I know this happens to like fucking every girl around the age of 30—at least in New York—but there is a huge gap opening between my friends who get swept up by weddings, and those of us who don’t. And I don’t mean this as a divide between the have-had-weddings and have-not-had-weddings. It’s more like, you decide that you’re going to be supportive of extravagant weddings and people who want to have them, or you are going to swear them off, and complain about them all of the time.
Fortunately for me, the decision was an easy one. Even if I get married, I know I won’t ever have a big wedding. Let’s just say that the flick “Rachel Getting Married” isn’t a fictional story. It’s a fable about my own wedding made by a director who must know my family from a past life. I took it as a personal warning.
But even if my family wasn’t fucking nuts, I still wouldn’t waste either the time or the money on a wedding.
According to TheKnot.com, the average cost of a wedding in the United States is $27,000, which is more than the mean average income, and close to what I’ll make this year. At this point in my writing career, I cannot imagine a scenario in which I’d be like, “Should I write this short story, or should I spend the next eight hours listening to demos of cover bands on MySpace?” But that could change if someone gave me a billion dollars and I found out I was going to live forever.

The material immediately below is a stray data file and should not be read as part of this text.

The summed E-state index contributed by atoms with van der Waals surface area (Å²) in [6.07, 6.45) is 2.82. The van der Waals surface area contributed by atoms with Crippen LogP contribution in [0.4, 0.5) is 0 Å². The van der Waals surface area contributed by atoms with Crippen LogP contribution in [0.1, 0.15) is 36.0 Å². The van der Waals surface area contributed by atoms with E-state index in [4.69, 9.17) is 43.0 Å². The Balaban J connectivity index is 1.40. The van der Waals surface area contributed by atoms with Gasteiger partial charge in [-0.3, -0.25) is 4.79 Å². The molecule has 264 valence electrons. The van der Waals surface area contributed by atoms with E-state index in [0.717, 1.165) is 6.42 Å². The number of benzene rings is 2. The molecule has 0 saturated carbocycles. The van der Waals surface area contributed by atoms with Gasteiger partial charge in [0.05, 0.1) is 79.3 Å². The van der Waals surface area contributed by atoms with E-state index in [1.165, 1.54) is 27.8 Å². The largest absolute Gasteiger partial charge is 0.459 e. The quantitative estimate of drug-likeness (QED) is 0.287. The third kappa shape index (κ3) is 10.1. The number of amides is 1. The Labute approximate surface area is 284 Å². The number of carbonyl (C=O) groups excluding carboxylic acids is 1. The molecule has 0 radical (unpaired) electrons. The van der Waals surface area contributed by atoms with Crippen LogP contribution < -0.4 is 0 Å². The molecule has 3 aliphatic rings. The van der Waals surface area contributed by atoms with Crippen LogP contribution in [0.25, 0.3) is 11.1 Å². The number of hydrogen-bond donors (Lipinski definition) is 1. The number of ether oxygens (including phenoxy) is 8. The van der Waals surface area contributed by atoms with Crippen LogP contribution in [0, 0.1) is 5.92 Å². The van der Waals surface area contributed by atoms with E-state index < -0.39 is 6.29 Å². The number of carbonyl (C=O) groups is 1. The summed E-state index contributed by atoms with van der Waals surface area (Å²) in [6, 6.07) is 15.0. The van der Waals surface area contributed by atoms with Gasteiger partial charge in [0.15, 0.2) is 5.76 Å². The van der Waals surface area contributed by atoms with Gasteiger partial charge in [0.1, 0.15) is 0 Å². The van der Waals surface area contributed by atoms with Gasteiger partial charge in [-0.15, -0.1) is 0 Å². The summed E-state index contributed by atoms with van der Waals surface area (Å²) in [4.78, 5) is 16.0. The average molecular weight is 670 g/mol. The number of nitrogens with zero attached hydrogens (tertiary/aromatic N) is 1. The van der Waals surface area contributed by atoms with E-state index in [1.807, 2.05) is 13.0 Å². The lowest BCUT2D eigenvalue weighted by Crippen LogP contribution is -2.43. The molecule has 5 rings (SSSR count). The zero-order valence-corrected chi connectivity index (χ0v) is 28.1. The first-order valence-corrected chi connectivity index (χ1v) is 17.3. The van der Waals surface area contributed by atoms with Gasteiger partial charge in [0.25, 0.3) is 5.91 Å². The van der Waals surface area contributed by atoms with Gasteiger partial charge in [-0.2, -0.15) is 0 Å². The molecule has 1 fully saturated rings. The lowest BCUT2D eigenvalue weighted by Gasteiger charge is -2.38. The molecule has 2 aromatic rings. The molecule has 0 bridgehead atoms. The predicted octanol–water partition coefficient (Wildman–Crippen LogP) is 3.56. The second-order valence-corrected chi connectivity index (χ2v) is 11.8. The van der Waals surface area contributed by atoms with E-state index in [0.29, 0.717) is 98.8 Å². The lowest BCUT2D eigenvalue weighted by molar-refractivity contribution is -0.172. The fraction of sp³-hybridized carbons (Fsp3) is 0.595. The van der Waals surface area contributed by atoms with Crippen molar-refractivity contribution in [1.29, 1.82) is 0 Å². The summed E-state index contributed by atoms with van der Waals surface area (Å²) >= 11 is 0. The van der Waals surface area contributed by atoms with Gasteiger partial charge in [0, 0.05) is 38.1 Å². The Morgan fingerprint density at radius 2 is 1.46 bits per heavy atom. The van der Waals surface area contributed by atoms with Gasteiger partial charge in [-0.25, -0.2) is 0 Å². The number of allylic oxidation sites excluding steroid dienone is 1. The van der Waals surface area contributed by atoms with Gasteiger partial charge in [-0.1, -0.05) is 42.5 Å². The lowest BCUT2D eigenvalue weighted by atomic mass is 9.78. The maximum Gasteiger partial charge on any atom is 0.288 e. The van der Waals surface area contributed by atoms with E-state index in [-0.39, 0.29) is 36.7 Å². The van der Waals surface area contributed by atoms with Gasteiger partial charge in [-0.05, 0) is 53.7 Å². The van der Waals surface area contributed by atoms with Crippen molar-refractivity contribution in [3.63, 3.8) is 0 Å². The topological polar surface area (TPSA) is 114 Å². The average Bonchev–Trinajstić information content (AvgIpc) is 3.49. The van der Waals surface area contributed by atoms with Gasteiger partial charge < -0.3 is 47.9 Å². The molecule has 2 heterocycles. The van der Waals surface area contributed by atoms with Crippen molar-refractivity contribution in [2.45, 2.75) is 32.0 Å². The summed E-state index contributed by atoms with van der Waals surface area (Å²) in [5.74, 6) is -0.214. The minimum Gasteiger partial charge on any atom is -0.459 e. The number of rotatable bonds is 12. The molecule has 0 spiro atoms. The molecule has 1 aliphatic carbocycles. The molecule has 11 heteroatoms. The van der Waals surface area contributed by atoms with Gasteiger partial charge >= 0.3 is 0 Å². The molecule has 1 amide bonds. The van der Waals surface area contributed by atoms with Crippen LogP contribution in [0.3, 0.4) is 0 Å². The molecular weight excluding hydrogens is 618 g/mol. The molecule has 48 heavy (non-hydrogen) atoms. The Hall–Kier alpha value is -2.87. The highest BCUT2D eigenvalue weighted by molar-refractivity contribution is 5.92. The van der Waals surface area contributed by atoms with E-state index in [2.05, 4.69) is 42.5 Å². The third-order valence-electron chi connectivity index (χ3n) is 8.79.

The entire point of this stupid blog post is to say that I loved “Dearly Beloved” by Susanna Wolff, a Shouts and Murmurs piece in the New Yorker. It satirizes a fake wedding, but still manages to sound like almost every wedding I’ve been to thus far in my life.
And, as a disclaimer, I’m happy for all of my friends who are getting married.